Graham Kirkland addresses the crowd of more than 150 farmers at Glengallan Homestead yesterday.
Graham Kirkland addresses the crowd of more than 150 farmers at Glengallan Homestead yesterday. Erin Smith

Farmers' push brings some upgrade in flood assistance

THE region's farmers' fight for a higher level of flood assistance has proven to be a worthwhile one with parts of the Southern Downs being declared eligible to apply for Category D funding.

Their fight started two weeks ago when farmers from the Glengallan Creek catchment area gathered to prove to various government bodies how bad the damage caused by the January 2013 flood was.

Farmers were first successful in securing Category C funding and it was announced over the weekend that the area has been approved for Category D.

This level of assistance entitles farmers to a grant of $50,000 and a 10-year low interest (1.7%) loan of $600,000.

QRAA client liaison officer Kate Dunk said during the meeting that all the guidelines and eligibility criteria were still being finalised.

"There is still a process under way," she said.

"Particularly for Category D," Ms Dunk said.

"It is prudent we wait at least until the guidelines are in place before applying.

"It will maybe take a week or two."

Ms Dunk did say the farmer would need to demonstrate the damage was extreme and that they would not be able to go on without the loan.

Massie farmer Bill Bowen said it was a massive achievement.

"It only happened because everyone pulled together and worked in a positive way," he said.

"Wherever the flood went it caused enormous damage.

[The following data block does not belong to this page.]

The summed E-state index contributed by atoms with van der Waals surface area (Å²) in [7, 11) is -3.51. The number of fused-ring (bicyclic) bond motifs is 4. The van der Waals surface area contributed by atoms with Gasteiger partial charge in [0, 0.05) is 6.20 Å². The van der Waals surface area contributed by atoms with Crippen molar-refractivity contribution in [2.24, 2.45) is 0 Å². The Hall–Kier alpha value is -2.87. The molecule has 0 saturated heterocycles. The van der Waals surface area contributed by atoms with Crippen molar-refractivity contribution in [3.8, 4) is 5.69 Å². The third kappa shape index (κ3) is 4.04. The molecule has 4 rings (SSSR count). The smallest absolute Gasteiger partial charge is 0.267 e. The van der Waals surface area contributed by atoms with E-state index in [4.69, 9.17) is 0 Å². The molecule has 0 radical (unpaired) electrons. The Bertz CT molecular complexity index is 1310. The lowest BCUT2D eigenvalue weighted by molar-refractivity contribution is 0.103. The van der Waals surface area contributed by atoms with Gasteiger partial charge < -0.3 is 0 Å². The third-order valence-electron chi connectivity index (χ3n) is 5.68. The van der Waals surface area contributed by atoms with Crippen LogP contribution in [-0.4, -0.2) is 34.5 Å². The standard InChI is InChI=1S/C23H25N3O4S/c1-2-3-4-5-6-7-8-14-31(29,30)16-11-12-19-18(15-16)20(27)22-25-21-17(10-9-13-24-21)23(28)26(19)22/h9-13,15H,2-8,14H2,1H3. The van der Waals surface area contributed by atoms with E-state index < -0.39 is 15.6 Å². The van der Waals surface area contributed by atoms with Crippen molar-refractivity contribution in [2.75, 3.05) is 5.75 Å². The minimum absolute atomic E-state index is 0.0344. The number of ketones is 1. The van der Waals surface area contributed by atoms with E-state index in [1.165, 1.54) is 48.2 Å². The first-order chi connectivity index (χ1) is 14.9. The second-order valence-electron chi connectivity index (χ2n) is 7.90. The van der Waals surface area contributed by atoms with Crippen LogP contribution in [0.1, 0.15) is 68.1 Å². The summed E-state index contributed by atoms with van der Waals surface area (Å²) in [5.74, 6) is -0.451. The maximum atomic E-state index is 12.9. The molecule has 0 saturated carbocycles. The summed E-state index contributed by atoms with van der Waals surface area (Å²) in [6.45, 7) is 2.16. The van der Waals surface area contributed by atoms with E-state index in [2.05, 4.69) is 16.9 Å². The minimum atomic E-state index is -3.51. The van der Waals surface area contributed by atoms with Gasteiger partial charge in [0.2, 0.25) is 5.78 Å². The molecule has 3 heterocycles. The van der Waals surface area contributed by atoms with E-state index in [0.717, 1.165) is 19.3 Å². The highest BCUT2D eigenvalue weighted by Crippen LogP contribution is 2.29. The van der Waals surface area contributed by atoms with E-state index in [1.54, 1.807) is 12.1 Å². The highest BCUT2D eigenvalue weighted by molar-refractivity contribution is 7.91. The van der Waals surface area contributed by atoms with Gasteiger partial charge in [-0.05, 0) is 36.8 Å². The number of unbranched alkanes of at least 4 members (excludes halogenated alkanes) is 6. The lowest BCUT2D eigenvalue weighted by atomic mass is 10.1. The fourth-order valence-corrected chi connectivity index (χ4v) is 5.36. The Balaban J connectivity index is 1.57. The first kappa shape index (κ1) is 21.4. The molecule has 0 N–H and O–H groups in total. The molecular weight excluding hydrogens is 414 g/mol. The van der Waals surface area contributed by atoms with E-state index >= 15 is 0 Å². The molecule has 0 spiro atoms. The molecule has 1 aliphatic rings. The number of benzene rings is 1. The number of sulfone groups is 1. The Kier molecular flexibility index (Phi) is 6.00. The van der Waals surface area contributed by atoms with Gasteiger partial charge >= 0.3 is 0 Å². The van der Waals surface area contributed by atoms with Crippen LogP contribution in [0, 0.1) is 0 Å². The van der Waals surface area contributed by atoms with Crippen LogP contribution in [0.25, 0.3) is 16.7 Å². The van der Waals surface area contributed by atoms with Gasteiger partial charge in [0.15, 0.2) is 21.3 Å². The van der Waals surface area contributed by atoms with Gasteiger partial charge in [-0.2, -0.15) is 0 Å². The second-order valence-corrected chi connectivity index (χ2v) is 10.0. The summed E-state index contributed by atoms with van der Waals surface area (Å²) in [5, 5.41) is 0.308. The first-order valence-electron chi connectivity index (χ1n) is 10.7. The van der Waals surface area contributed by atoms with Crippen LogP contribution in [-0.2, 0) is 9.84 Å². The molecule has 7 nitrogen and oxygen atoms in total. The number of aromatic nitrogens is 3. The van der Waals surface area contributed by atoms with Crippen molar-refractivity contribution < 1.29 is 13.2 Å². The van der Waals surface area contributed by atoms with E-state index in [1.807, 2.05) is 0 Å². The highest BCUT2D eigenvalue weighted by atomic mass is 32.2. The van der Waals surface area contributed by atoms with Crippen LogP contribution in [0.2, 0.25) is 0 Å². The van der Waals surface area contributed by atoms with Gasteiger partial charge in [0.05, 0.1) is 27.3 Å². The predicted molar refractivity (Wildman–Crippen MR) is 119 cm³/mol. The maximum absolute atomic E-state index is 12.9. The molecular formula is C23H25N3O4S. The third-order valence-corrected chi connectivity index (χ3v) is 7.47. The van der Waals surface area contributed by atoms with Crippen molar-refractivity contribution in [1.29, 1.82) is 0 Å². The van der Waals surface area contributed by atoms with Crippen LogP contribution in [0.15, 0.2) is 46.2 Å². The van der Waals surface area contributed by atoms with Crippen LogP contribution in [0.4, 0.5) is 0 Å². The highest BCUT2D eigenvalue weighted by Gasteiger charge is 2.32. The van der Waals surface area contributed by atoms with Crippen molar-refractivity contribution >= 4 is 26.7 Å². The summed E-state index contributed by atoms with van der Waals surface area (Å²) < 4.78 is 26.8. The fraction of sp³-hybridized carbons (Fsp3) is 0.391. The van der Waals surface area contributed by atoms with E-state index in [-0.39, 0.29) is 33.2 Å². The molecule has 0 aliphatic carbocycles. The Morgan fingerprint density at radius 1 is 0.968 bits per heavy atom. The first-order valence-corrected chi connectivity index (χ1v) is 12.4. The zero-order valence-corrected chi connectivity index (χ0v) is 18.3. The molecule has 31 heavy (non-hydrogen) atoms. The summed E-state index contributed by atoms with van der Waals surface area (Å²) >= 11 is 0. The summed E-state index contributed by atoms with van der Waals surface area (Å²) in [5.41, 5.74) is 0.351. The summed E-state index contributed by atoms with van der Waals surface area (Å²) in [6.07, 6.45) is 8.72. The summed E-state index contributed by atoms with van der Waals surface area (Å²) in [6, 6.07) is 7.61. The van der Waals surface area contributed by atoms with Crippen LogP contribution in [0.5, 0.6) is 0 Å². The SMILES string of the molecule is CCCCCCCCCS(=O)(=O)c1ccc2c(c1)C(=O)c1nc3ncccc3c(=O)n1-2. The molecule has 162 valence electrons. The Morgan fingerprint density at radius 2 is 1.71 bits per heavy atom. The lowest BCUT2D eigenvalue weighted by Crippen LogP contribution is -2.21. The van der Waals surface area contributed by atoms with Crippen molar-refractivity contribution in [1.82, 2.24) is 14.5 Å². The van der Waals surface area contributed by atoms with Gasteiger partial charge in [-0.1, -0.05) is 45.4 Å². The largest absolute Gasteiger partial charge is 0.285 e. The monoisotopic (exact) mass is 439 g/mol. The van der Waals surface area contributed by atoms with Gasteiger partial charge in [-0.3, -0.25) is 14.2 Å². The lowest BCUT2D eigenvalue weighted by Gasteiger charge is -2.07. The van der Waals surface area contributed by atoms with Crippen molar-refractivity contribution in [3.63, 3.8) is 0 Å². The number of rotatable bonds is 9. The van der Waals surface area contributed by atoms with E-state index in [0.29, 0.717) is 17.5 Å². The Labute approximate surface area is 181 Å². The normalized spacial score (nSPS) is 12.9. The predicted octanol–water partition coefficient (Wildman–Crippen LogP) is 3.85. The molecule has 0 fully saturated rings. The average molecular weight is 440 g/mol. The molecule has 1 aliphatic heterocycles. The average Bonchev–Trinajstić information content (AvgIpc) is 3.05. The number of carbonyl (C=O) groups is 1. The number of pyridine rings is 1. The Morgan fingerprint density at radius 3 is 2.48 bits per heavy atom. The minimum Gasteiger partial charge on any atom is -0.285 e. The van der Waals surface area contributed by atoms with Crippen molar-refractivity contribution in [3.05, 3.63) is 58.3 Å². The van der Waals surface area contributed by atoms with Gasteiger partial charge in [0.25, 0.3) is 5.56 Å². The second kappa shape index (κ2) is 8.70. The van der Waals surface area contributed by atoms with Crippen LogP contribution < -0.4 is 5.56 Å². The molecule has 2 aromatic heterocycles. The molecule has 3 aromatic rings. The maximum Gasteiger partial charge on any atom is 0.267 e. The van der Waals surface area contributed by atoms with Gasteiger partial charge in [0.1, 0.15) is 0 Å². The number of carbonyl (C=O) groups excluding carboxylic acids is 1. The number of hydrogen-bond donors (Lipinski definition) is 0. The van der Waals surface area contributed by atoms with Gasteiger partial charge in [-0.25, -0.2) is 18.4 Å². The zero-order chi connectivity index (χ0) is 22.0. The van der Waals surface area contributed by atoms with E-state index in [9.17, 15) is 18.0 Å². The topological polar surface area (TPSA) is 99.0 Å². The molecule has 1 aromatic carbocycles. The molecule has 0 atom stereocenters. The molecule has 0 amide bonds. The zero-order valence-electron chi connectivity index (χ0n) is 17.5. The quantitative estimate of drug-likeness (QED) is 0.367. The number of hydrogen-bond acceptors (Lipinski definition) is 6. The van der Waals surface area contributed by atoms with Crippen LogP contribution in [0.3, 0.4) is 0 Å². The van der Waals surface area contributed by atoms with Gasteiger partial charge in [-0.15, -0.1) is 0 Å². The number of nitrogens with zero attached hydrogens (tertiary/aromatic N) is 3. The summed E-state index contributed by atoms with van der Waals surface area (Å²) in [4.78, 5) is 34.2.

"Starting up the top and all the way down.

"The valley has billions of dollars that circulates locally and it is vital it is repaired."

Mr Bowen said the Southern Downs Regional Council had played a vital role in helping secure the funding.

"It was great to see so many of the councillors here," he said.

"It looks like we are getting somewhere with target areas not eligible for category D."

Some of the farmers at the meeting yesterday expressed concerns that the government bodies were not taking into account the suggestions made during previous floods when it came to funding.

One point was farmers can only claim subsidies for work they contract out.

Meaning any work they do on their own property after a flood they cannot get money back for.

Several farmers took to the microphone explaining in order to get contractors into their property they had to do vast amounts of work first to clear roads and causeways.

Ms Dunk said one of the changes this year's round of QRAA flood assistance was farmers could not use the grant money for replanting.

"It is basically for repair and restoration," she said.

"Last time it included replanting costs this time not.

"It is purely for earthworks, fencing and debris removal.

"The loan money does enable you to do that though."

Southern Downs Regional Council Mayor Peter Blundell said farmers had a mammoth task in front of them.

"It has been a hell of a three weeks," he said.

"Now that it is dried out a bit we have had a look at the effect on properties.

"I am amazed at the progress of cleaning up some of the debris."

Cr Blundell said the Economic Development team had been working hard to get a clear picture of the damage and the damage bill.

Economic development officer Nick Edols said even though the region had been declared a Category D it was still important farmers continue to fill out the surveys.

"We need to get a good idea of how many farmers," he said.

"The ball park figure is at leat 350.

"It is important to continue collecting data for the record."


How to apply for assistance

  • Phone Nick Edols at the Southern Downs Regional Council on 4661 7332.
  • Head to to apply and for more information
  • Phone Sarah Due from AgForce on 4699 5523
  • Phone Kate Dunk from QRAA on 4634 8987

Hundreds of kids potentially exposed to footy-field asbestos

Hundreds of kids potentially exposed to footy-field asbestos...

Hundreds of children potentially exposed to asbestos over months.

SICKENED: 'Getting tackled, heads rubbed into the ground'

premium_icon SICKENED: 'Getting tackled, heads rubbed into the ground'

How Collegians found out soil was contaminated with asbestos.

Big banker's amazing double life as cowboy photographer

premium_icon Big banker's amazing double life as cowboy photographer

Banker's weekend passion returns incredible snaps of our region.

Local Partners